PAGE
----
Community health centers could lose 70 percent of their funding - WSIL-TV 3 Southern Illinois

Community health centers could lose 70 percent of their funding

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WSIL -- Congress missed a deadline Saturday to renew funding for a number of federal programs, including community health centers, which provide health care to tens of thousands of people in Southern Illinois.

As a result, community health centers could lose 70 percent of their funding in a matter of months.

Patsy Jenson is the executive director of the Shawnee Health Service, a community health center which serves 32,000 patients in Jackson and Williamson counties.

"We're kind of a safety net provider for many, many people," said Jensen. "We have a lot of people who are working hard, but can't afford their health care costs for insurance or otherwise, so we provide a discount for these patients."

Jensen said a 70 percent cut to her organization's funding would be devastating.

She said it's a loss of $2.2 million, which could mean 50 workers losing their jobs and 2,975 patients losing access to care.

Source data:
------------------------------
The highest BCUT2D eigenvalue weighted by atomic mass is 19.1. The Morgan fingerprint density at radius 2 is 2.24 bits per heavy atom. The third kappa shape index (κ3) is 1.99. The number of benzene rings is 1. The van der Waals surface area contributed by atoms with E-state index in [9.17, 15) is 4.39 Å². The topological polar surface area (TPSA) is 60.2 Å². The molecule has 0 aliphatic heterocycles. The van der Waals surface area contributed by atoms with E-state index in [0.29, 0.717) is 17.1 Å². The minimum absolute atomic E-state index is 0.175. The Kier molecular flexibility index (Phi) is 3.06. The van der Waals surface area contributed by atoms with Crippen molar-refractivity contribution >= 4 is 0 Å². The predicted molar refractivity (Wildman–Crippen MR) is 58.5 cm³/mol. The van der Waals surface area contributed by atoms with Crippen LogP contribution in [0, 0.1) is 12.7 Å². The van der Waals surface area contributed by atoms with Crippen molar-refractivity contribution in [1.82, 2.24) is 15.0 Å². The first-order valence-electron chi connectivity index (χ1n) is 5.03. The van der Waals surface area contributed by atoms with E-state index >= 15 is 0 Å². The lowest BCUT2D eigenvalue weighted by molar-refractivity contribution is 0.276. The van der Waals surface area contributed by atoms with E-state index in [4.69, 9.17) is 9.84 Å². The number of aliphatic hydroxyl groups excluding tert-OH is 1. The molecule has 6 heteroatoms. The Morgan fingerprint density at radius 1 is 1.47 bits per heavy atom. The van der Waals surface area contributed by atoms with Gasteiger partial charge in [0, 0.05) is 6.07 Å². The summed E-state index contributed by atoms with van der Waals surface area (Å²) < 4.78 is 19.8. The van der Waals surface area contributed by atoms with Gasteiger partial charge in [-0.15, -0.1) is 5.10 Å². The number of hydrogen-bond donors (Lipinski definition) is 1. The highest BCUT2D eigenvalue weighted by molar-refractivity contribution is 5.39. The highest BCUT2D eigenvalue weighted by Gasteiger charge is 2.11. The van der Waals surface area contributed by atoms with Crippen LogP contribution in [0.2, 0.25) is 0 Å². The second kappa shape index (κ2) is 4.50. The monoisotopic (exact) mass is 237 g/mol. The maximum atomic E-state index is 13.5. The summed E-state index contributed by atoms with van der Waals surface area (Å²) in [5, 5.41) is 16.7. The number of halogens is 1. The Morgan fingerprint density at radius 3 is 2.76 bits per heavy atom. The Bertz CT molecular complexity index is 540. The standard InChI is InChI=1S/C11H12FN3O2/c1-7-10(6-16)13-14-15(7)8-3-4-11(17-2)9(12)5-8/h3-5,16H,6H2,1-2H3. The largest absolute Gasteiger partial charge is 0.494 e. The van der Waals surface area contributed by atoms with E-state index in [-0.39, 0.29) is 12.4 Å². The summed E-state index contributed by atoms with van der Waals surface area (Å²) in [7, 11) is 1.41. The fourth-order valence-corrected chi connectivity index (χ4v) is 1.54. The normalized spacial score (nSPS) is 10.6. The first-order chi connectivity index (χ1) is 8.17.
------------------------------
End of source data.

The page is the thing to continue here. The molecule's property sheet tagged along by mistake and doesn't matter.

"Seventy percent is a tremendous amount of money that you're losing," said Jensen. "And that will have a significant impact on our budget."

The National Association of Community Health Centers estimates 446,783 patients in Illinois and 9 million across the country will lose access to care, if Congress doesn't pass a funding bill for community health centers. The association also said 2,800 sites could close.

Jensen said both Democrats and Republicans support community health centers, so she's surprised Congress didn't make the deadline. 

She blames partisan bickering, which she sees as a problem in Washington, D.C. and Springfield.

"When you have politics playing a role in every arena at the federal level and the state level, those kinds of divides start to happen and erodes that bipartisan support," said Jensen.

A couple of bi-partisan bills have been introduced to provide funding for community health centers. 

Republican Congressman Mike Bost is listed as a co-sponsor of one of them, H.R. 3770.

Democratic Senators Dick Durbin and Tammy Duckworth are both also on record of supporting community health centers.

Jensen said there's still time for Congress to act, but not much.

Some community health centers start their new fiscal year in January, which means they will have to make important decisions about staffing and services within weeks.

Jensen said Shawnee's fiscal year begins in April, but said key decisions will still have to be made soon.

"Our goal is to be in a position where we can continue to serve our patients at the level we're serving them now," said Jensen.

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